*Bonus value is an estimated value calculated by TPG and not the card issuer. View our latest valuations here.

Apply Now
More Things to Know
  • Earn 80,000 bonus points after you spend $4,000 on purchases in the first 3 months from account opening. That's $1,000 when you redeem through Chase Ultimate Rewards®. Plus earn up to $50 in statement credits towards grocery store purchases within your first year of account opening.
  • Earn 2X points on dining including eligible delivery services, takeout and dining out and travel. Plus, earn 1 point per dollar spent on all other purchases.
  • Get 25% more value when you redeem for airfare, hotels, car rentals and cruises through Chase Ultimate Rewards®. For example, 80,000 points are worth $1,000 toward travel.
  • With Pay Yourself Back℠, your points are worth 25% more during the current offer when you redeem them for statement credits against existing purchases in select, rotating categories.
  • Get unlimited deliveries with a $0 delivery fee and reduced service fees on eligible orders over $12 for a minimum of one year with DashPass, DoorDash's subscription service. Activate by 12/31/21.
  • Count on Trip Cancellation/Interruption Insurance, Auto Rental Collision Damage Waiver, Lost Luggage Insurance and more.
  • Get up to $60 back on an eligible Peloton Digital or All-Access Membership through 12/31/2021, and get full access to their workout library through the Peloton app, including cardio, running, strength, yoga, and more. Take classes using a phone, tablet, or TV. No fitness equipment is required.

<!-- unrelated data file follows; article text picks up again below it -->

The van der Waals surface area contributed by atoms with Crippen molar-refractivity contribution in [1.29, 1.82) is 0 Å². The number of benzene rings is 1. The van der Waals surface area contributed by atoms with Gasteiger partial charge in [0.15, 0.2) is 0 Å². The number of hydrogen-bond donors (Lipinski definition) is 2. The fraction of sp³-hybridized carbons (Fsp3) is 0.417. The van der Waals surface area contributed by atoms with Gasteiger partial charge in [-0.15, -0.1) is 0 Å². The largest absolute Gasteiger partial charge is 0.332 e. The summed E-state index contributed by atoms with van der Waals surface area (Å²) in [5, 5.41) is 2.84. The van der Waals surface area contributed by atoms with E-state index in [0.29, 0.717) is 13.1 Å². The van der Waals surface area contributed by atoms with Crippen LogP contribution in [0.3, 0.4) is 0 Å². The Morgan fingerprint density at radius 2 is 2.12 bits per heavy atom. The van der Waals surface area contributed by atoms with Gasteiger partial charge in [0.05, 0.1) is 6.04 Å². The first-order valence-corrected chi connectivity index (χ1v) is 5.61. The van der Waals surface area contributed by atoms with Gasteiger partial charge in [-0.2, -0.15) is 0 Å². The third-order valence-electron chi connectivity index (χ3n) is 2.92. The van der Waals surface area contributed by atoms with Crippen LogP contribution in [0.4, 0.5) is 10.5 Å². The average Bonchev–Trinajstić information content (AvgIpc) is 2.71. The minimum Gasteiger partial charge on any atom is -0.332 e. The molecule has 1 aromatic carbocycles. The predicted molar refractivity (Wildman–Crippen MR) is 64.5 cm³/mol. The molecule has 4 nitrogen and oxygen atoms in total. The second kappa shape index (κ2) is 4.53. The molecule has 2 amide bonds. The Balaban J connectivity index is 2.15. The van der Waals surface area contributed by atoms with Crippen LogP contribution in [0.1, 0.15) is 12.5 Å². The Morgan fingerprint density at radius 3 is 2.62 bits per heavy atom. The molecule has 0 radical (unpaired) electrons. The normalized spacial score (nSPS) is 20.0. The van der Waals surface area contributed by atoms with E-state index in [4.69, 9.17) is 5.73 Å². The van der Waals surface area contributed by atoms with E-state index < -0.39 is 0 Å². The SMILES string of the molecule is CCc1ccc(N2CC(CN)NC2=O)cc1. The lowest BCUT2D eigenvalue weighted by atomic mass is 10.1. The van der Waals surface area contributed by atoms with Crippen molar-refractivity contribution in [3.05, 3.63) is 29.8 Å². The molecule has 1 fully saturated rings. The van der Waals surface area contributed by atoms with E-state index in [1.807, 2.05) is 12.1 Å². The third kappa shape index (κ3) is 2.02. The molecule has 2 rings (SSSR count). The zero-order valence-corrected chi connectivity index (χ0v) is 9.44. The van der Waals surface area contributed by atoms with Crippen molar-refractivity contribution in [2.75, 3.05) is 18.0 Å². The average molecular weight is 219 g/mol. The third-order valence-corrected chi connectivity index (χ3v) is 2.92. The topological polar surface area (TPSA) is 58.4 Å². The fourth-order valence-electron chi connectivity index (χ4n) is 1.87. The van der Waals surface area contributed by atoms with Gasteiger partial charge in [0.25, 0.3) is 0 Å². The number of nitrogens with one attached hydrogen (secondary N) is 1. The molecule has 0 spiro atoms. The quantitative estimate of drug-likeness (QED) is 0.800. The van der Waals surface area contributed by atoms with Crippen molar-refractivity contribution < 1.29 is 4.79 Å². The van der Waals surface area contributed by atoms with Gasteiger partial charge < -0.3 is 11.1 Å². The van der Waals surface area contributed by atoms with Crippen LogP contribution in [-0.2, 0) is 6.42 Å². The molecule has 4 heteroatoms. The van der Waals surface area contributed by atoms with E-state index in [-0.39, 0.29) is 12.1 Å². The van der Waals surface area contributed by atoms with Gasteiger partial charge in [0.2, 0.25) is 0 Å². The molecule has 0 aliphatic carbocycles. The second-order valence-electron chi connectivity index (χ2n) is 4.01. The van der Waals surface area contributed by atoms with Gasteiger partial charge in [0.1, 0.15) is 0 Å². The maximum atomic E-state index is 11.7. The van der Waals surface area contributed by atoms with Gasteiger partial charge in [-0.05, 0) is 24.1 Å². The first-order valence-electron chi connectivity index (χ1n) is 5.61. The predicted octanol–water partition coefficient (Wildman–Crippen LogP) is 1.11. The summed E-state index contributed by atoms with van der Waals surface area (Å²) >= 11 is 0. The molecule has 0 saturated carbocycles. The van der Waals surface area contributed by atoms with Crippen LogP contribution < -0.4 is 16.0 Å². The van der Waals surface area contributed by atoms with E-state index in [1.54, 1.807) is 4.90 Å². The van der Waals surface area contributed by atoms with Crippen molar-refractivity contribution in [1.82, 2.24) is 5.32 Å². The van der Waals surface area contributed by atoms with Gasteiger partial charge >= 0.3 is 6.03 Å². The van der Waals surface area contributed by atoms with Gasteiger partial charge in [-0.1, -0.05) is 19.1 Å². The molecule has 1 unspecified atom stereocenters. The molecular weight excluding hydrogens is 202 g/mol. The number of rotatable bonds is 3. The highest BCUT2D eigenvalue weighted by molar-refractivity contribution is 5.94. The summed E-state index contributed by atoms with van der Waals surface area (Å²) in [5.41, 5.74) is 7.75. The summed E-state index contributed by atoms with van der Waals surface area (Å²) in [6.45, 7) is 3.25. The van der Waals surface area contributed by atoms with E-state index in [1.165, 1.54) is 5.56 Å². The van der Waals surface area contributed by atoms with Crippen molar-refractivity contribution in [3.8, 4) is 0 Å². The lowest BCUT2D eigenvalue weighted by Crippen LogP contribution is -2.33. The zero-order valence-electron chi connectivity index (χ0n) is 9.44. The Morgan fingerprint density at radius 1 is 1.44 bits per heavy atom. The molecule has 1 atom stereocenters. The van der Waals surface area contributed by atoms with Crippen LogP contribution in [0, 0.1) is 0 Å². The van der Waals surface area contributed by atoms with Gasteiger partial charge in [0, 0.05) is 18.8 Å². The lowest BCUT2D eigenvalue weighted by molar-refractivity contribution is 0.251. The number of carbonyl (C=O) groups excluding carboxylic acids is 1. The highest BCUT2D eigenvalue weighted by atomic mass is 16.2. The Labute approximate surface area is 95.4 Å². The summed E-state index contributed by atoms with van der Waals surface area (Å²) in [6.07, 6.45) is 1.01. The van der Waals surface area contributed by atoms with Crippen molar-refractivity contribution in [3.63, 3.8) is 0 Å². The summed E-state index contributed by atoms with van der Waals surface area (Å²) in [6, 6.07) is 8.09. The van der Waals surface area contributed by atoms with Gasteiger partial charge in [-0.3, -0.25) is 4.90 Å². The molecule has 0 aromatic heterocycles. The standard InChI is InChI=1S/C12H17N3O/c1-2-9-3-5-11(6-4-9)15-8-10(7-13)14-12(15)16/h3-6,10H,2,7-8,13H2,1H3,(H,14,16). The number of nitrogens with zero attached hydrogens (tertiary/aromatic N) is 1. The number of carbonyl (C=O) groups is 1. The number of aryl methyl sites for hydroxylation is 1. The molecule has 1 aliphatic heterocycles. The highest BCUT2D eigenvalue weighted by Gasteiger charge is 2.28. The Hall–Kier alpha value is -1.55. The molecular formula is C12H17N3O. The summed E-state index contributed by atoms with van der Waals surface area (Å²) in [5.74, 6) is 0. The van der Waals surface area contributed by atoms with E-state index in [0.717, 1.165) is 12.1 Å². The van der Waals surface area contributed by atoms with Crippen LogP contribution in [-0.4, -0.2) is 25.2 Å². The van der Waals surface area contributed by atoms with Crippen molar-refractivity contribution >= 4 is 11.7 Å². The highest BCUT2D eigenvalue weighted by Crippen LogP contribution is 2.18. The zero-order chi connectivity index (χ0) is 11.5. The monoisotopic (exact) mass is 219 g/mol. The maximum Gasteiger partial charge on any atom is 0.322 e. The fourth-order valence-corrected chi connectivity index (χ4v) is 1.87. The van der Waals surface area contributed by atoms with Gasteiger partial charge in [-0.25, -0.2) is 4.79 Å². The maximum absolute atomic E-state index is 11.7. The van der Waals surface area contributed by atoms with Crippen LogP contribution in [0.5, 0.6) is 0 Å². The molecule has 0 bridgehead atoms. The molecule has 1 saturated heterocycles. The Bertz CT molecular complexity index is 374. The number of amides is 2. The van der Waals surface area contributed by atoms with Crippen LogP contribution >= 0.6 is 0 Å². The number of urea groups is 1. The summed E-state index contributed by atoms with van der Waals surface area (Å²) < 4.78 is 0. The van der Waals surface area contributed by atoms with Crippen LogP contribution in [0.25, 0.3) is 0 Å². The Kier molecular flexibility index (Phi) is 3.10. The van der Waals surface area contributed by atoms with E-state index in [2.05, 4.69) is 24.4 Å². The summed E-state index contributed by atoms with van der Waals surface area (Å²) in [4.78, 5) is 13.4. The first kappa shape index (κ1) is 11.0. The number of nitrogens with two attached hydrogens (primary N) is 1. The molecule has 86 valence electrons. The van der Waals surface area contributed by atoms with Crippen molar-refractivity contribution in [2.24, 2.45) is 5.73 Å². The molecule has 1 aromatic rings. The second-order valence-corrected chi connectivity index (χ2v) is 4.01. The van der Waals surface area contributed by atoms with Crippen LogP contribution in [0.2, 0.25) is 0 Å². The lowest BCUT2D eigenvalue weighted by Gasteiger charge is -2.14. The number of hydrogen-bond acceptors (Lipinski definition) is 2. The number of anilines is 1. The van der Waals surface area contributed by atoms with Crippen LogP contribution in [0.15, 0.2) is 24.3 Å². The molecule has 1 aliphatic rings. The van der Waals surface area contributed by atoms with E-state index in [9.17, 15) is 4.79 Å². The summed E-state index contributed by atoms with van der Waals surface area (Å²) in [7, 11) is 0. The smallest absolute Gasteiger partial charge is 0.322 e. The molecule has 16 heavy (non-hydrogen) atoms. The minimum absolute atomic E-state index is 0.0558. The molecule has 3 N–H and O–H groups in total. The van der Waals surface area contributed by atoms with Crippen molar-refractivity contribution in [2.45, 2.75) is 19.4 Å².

Regular APR
15.99%-22.99% Variable
Annual Fee
Balance Transfer Fee
Either $5 or 5% of the amount of each transfer, whichever is greater.
Recommended Credit

Editorial Disclaimer: Opinions expressed here are the author’s alone, not those of any bank, credit card issuer, airlines or hotel chain, and have not been reviewed, approved or otherwise endorsed by any of these entities.

Disclaimer: The responses below are not provided or commissioned by the bank advertiser. Responses have not been reviewed, approved or otherwise endorsed by the bank advertiser. It is not the bank advertiser’s responsibility to ensure all posts and/or questions are answered.